Archive:The Whitney Family of Connecticut, page 106

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The Whitney Family of Connecticut

by S. Whitney Phoenix
(New York: 1878)

Transcribed by Robert L. Ward.

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106
Fifth Generation.

Chil. of Eliasaph and Mary (Bishop) Whitney. 66

383 I. Mary Whitney, b. at Stamford, Conn., 21 Feb. 1744-5; bap. at Middlesex, now Darien, Conn., 31 March 1745; married ----- Jarvis, and is said to have had, in 1808, two sons, Samuel Jarvis and Noah Jarvis, who were then living in New York.
384 II. Sylvanus Whitney, b. at Stamford, Conn., 25 Jan. 1746-7, according to the town-record, while the family-record says, erroneously, 25 Dec. 1747; bap. at Middlesex, now Darien, Conn., 15 Feb. 1747; died at Stamford, 31 Jan. 1748, according to tile family-record, while the town-record says, 31 Jan. 1746-7. The last cannot be true, according to the date of baptism.
385 III. Sylvanus Whitney, b. at Stamford, Conn., 3 Feb. 1748-9, O.S., according to the town-record, and 14 Feb. 1749, N.S., according to his family-record; bap. at Middlesex, now Darien, Conn., 12 March 1749; a trader; married, 30 Sept. 1772, at Norwalk, Conn., by Rev. Jeremiah Leaming, D.D., Episcopal, to Betty Hoyt, dau. of Nathan and Elizabeth (Lockwood) Hoyt, of Norwalk, where she was born 7 May 1751, according to her family-record, while the Hoyt Genealogy, p.381, and Hall's History of Norwalk, p. 224, say 16 June 1751. He first settled in the parish of Green's Farms, Fairfield, Conn., where he built a house, which he sold, 12 Oct. 1773, to Gideon Gray, for £57. He was living at Stamford in 1775; and remained loyal. Sabine's Loyalists of the American Revolution, II., pp. 425-6, says: "In June, 1775, he was arraigned before the Committee of that town,1 charged with the offense of buying and selling tea. He made a written confession of the fact, delivered up the tea remaining in his possession, and was allowed to depart. As the reader may be curious to learn how the Whigs sometimes disposed of this obnoxious article, the following account of the destruction of that received of Mr. Whitney is here given: 'About eight o'clock in the evening a gallows was erected in the middle of the street. . . . . A large concourse of people soon collected, and were joined by a number of the soldiery quartered in the town. A grand procession soon began to move. In the first place, a large guard under arms, headed by two captains who led the van, with the unfortunate Tea hung across a pole, sustained by two unarmed soldiers. Secondly, followed the Committee of Observation. Thirdly, the spectators who came to see the great sight. And after parading through part of the principal streets, with drums beating and fifes playing a most doleful sound, they came to the gallows, where the common hangman soon performed his office to the general satisfaction of the spectators. As it was thought dangerous to let the said Tea hang all night, for fear of invasion from our tea-lovers, a large bonfire was made 1402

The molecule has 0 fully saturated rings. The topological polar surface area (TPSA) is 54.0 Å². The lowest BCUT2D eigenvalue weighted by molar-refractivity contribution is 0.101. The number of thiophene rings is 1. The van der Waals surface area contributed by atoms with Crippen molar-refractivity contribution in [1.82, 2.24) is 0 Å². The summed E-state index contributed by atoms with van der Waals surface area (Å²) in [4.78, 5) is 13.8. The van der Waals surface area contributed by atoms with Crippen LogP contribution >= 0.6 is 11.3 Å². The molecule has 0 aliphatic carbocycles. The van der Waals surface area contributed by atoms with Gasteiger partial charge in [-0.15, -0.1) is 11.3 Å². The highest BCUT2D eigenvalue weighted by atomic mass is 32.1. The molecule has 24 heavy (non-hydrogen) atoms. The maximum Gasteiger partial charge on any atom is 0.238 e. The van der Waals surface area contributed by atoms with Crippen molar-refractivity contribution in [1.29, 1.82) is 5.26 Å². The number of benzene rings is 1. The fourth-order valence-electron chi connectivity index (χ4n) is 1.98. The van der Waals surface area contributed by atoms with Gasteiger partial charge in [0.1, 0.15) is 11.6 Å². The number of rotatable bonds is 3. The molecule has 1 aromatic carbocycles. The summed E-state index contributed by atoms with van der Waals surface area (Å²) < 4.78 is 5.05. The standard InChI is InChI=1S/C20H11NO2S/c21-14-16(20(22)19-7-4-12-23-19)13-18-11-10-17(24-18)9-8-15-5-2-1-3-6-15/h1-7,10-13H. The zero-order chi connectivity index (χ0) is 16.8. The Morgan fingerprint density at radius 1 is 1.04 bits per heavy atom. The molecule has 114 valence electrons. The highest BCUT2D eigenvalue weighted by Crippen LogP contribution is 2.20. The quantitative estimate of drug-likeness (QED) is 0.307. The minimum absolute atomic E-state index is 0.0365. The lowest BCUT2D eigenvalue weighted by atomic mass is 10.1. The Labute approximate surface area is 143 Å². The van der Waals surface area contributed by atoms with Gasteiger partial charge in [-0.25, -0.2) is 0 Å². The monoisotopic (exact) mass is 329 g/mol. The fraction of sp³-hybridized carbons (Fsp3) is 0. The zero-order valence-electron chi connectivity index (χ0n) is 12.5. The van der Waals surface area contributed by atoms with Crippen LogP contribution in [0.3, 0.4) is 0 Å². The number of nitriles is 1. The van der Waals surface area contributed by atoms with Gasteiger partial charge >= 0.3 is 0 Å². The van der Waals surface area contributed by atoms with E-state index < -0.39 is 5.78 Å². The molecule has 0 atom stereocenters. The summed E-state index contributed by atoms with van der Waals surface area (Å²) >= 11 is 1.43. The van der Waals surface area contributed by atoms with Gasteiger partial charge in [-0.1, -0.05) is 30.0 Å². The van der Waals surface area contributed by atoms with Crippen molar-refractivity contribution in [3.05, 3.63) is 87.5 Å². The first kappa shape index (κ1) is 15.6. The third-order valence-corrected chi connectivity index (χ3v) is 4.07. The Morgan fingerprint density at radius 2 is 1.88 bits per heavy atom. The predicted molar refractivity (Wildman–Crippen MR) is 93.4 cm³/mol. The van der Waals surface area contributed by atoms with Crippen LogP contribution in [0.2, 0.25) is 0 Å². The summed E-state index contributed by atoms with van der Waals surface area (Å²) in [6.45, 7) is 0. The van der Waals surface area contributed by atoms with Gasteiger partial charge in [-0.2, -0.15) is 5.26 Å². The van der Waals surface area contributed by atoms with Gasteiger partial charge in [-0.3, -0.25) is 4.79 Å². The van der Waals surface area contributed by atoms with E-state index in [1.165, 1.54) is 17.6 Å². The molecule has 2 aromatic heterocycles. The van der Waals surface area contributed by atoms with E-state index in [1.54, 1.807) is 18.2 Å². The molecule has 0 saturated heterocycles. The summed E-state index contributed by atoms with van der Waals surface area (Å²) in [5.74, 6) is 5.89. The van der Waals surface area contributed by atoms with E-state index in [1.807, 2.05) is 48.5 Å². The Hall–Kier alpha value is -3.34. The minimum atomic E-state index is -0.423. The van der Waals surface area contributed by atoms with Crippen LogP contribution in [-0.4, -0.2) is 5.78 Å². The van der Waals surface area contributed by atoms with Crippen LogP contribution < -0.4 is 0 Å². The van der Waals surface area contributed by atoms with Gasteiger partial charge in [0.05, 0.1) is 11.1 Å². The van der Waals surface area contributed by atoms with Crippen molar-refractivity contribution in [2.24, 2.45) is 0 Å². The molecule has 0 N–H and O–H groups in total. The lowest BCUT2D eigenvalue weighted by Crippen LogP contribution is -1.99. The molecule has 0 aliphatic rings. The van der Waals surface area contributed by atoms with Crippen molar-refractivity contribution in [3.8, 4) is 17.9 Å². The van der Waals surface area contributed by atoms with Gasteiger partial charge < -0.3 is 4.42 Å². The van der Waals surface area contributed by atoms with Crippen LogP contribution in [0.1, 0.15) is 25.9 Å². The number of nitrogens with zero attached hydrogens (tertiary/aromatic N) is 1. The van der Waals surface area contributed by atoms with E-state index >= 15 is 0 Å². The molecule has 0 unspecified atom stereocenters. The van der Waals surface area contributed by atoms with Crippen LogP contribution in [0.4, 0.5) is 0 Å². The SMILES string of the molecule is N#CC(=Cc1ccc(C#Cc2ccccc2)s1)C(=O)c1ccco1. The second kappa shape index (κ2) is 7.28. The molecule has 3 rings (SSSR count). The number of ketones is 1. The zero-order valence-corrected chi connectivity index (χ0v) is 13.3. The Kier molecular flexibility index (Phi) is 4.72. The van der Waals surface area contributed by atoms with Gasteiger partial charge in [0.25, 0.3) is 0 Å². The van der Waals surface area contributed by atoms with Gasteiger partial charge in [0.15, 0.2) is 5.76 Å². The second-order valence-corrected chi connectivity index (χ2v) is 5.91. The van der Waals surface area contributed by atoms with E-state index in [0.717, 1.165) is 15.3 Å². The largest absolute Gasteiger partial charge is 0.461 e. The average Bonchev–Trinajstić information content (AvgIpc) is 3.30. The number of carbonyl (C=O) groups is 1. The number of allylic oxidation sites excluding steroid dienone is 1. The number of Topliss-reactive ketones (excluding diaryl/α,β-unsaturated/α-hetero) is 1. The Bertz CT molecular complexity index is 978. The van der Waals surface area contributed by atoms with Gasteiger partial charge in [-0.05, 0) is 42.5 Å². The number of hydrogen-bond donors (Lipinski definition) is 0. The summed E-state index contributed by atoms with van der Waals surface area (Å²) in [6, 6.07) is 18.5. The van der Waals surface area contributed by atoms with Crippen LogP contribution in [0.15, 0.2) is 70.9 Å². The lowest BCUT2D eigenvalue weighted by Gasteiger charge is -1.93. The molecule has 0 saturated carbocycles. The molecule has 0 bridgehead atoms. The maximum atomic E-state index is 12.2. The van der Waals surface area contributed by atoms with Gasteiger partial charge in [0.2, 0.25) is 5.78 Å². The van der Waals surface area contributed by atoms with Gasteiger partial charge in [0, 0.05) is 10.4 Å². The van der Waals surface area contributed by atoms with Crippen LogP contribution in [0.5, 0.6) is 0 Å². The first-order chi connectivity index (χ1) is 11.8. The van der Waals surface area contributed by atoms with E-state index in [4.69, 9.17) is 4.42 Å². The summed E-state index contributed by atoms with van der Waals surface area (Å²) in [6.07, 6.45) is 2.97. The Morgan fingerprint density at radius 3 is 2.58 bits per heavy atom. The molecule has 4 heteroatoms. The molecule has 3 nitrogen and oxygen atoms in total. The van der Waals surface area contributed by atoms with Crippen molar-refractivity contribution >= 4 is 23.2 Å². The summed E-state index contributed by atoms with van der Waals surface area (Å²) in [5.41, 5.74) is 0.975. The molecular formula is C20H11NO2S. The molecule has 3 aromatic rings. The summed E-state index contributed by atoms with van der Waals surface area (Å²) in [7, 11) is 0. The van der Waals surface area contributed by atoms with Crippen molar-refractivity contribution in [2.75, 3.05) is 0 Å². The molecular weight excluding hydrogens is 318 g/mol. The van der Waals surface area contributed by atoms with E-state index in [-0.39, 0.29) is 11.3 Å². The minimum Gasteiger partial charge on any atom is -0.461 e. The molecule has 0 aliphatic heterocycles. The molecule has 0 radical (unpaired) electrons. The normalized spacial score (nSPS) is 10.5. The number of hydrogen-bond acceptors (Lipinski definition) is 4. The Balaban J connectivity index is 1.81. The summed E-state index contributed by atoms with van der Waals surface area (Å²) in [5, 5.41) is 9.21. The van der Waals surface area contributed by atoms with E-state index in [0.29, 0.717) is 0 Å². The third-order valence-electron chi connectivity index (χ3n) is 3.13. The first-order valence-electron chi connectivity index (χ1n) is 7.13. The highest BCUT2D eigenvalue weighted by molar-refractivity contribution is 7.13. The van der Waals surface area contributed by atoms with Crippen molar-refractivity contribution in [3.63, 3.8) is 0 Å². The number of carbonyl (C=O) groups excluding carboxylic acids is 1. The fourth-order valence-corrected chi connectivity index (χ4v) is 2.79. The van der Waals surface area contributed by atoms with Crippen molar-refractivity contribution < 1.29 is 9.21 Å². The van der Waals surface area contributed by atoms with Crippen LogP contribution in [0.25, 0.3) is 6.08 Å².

1 Stamford.
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